The Centers for Disease Control and Prevention recently conducted a study and found that fewer adults in the United States were smoking cigarettes. This also includes smokers cutting back on the number of cigarettes they smoke a day. The study was conducted over a five year period from 2005 to 2010. The report showed that a total of 19.3% (45.3 million) American adults aged 18 and older smoked cigarettes, which was a decline from the 20.9% of individuals who smoked in 2005.
CDC Director Tom Frieden, M.D., M.P.H. said, “Any decline in the number of people who smoke and the number of cigarettes consumed is a step in the right direction.” But Frieden believes that the rate at which smoking is declining is not fast enough. “This slowing trend shows the need for intensifed efforts to reduce cigarette smoking among adults,” Frieden said.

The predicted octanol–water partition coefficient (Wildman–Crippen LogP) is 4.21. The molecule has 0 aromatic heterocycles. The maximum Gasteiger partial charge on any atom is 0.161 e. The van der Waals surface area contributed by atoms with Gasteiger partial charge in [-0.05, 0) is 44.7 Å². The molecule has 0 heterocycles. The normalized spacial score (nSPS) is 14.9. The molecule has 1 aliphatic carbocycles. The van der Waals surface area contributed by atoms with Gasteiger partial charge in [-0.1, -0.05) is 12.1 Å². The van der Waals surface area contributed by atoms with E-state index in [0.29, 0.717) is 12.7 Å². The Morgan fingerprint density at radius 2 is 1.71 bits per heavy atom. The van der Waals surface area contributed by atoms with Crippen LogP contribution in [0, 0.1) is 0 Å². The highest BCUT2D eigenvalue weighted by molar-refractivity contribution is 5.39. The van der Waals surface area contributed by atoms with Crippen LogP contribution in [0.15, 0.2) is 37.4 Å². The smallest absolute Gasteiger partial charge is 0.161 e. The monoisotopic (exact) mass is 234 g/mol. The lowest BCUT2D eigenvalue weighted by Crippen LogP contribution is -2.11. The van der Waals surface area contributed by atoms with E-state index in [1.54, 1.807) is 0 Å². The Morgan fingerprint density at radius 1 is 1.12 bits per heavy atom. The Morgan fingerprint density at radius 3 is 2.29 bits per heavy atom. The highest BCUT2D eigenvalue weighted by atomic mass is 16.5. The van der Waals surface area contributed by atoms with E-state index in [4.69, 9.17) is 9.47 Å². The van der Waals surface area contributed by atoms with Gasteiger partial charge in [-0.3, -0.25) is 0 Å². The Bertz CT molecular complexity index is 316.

To date, tobacco is the leading preventable cause of death and disease in the America, killing an estimated 443,000 American every year. To read the complete article, click here.